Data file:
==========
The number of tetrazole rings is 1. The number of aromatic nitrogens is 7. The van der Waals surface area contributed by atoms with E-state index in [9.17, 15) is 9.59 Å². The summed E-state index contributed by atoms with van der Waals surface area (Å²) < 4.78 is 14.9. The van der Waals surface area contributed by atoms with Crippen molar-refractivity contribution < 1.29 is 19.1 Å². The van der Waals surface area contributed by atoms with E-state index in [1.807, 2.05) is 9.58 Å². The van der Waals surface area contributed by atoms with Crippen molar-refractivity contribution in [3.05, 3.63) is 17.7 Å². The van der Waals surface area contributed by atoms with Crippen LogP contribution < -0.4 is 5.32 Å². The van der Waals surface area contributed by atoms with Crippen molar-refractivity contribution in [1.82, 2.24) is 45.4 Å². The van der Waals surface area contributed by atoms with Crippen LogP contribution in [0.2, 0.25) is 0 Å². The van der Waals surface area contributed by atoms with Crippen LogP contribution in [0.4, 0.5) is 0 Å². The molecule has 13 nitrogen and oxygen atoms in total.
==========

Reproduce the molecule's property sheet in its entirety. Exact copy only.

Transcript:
The number of tetrazole rings is 1. The number of aromatic nitrogens is 7. The van der Waals surface area contributed by atoms with E-state index in [9.17, 15) is 9.59 Å². The summed E-state index contributed by atoms with van der Waals surface area (Å²) < 4.78 is 14.9. The van der Waals surface area contributed by atoms with Crippen molar-refractivity contribution < 1.29 is 19.1 Å². The van der Waals surface area contributed by atoms with E-state index in [1.807, 2.05) is 9.58 Å². The van der Waals surface area contributed by atoms with Crippen molar-refractivity contribution in [3.05, 3.63) is 17.7 Å². The van der Waals surface area contributed by atoms with Crippen LogP contribution < -0.4 is 5.32 Å². The van der Waals surface area contributed by atoms with Crippen molar-refractivity contribution in [1.82, 2.24) is 45.4 Å². The van der Waals surface area contributed by atoms with Crippen LogP contribution in [0.2, 0.25) is 0 Å². The van der Waals surface area contributed by atoms with Crippen LogP contribution in [0.4, 0.5) is 0 Å². The molecule has 13 nitrogen and oxygen atoms in total.